I was toying of the idea of calling this post "Oh, happiness the very pith" due to the sweet fact that I have completed another semester at Fordham University, but thought that might be a tad too esoteric, hence, a more straightforward approach.
After an truly intense three weeks with my head in the books, the onslaught has subsided. And although the work was relentless, it was also quite interesting.
The first of three major projects was a poster presentation for a class entitled Second Language Proficiency. I chose to present on how comic books can be used to promote interest and development in reading with second language learners.
As I read the main article I thought "how brilliant if I could get George O'Connor to draw some pictures on this for me".
George O'Connor is a New York Times best selling children's book author whose books Kapow! and Ker-Splash! were inspired by his love of comic books. The main character is a boy with an active imagination who becomes the superhero American Eagle when a crisis arises.
I envisioned that American Eagle, in my poster, could signify the power of comic books as well as highlight the main point in the research which is the appealing fact that comic books present material in both words and pictures (the significance of this is supported by the Dual Coding Theory). A speech bubble (words) and a thought bubble (pictures) over American Eagle's head would provide a nice visual from which to begin my presentation.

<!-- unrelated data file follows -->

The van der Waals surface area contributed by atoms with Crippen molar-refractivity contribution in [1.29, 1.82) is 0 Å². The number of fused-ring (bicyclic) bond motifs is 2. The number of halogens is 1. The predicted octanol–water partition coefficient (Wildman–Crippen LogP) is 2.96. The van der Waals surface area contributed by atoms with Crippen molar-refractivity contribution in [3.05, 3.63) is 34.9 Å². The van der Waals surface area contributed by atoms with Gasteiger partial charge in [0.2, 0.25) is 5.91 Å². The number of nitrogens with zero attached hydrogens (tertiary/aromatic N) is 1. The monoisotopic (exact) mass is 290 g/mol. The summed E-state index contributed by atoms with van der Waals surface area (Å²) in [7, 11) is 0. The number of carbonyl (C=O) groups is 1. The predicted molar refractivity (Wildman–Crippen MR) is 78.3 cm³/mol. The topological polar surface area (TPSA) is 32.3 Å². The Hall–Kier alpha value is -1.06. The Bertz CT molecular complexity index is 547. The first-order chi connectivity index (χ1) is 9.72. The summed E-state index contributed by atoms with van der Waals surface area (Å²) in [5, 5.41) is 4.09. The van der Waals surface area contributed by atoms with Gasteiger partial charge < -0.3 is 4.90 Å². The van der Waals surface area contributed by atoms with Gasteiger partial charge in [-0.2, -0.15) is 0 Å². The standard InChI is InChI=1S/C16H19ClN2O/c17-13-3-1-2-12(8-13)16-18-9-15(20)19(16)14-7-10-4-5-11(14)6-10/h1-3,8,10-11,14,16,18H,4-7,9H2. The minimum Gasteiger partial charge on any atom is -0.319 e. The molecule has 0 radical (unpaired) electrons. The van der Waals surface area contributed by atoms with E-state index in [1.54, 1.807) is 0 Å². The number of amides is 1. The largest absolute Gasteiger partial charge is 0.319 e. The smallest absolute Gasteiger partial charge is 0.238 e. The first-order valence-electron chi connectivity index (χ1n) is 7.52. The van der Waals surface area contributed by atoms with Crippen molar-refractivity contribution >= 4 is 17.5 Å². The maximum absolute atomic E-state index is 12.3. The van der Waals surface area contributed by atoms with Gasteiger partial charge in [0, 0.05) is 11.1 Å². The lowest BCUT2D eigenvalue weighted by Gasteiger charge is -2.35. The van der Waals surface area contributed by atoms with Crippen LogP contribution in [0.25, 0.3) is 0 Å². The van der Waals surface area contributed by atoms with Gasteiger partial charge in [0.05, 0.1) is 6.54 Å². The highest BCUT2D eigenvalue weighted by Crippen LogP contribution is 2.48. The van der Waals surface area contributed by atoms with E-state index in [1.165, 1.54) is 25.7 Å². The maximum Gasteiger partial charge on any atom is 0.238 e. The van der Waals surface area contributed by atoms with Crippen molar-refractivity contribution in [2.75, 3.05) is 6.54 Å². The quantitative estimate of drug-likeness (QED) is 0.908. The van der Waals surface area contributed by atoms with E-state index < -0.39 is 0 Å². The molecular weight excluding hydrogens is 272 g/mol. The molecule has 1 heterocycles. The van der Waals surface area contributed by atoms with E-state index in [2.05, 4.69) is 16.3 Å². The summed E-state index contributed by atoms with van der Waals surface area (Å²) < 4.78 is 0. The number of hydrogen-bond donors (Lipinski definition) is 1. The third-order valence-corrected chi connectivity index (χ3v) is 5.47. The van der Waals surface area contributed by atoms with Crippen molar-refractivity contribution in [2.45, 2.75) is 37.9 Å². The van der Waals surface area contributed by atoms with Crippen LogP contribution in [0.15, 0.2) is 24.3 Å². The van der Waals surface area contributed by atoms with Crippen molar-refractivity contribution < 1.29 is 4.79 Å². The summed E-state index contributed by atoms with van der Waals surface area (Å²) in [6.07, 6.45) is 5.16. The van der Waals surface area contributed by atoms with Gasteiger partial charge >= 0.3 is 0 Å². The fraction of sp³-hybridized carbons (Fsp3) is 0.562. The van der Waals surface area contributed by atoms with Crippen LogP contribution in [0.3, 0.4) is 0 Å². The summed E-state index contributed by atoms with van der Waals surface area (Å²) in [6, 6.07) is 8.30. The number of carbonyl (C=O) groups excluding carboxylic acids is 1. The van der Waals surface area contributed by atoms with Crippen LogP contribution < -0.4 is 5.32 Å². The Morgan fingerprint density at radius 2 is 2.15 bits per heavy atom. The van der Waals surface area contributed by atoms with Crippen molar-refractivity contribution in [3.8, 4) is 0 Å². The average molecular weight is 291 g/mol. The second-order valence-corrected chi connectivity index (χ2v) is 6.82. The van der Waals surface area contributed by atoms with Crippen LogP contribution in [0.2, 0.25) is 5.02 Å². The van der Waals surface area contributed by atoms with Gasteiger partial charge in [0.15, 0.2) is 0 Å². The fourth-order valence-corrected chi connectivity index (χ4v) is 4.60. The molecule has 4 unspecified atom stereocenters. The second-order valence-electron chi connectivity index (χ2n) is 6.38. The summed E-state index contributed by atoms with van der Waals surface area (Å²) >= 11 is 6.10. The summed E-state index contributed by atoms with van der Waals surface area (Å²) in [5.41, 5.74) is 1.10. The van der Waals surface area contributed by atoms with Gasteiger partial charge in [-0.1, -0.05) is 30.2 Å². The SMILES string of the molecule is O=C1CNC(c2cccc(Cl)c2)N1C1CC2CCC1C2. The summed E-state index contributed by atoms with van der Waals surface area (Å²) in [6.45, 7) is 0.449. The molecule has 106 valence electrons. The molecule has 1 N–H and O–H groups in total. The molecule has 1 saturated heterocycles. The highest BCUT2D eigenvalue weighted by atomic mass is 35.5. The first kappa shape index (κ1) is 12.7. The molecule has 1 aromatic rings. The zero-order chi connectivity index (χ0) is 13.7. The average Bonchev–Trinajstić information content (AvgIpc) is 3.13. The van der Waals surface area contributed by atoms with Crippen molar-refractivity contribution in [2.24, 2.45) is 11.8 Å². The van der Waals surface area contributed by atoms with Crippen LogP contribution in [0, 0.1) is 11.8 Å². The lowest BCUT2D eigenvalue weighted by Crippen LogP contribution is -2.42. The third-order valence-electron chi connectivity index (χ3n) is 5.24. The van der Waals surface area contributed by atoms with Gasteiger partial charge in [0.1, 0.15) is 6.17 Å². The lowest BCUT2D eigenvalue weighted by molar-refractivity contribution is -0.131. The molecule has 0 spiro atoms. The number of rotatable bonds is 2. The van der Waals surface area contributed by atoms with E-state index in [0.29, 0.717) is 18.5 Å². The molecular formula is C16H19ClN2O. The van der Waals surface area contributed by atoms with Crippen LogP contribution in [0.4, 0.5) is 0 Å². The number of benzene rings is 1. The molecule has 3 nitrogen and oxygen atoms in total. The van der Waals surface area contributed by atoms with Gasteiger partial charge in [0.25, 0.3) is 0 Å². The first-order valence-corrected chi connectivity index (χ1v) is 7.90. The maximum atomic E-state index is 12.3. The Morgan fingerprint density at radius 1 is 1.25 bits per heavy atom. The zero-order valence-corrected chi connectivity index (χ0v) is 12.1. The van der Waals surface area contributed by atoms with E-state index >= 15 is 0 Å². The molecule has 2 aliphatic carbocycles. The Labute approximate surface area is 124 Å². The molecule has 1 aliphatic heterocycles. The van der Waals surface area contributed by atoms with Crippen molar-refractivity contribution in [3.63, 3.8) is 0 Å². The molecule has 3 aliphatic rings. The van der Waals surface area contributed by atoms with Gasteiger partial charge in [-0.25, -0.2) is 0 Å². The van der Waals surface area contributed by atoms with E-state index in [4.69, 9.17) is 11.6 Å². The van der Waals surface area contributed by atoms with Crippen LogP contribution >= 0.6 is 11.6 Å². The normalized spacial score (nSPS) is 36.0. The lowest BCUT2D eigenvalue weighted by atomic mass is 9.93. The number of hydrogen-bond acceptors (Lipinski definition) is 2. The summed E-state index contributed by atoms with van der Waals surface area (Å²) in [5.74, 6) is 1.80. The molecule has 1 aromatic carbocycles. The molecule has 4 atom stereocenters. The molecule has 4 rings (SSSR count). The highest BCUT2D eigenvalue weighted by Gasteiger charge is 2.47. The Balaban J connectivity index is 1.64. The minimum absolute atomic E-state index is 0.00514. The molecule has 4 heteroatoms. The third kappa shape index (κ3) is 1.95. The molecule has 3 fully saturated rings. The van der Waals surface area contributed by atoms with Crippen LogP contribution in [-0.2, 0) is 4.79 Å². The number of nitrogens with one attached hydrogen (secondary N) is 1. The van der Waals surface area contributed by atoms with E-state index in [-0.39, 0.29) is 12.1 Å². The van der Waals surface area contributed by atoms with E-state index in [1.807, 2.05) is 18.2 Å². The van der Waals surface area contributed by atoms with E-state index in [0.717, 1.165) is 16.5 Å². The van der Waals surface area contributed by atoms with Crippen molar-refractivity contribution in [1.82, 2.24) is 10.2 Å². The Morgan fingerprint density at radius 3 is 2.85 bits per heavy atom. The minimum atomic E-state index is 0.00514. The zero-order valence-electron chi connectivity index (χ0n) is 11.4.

I asked George and he was willing to help me out with whatever I wanted. Brilliant!
So, in addition to the American Eagle centerpiece I also asked him if he could draw the hand of Zeus holding a lightening bolt to signify the spark of interest that ignited this exploration in the first place.
"No problem" says George.
This would also tie in nicely with my presentation because I wanted to provide some examples of excellent graphic novels teachers could use in their classrooms.
George's Olympians Series is a perfect fit. The first two books in the series Zeus: King of the Gods and Athena: Grey-Eyed Goddess are already available and they are AMAZING!
We chatted the whole time he worked on the poster about our shared love of Greek Mythology, about his art (which is perfected only after hundreds and hundreds of drawings have been created for each character) and about many other things.
Before long he was done and I had a the beginnings of a poster I was very excited about.
Lauren was kind enough to color it for me (thanks) so all I had to do was organize the research (overview, methodology, findings, implications) on the poster and prepare hand-outs.
Now that the presentation is finished I think we are going to frame the centerpiece of this poster and hang it in the classroom.
Thank you George!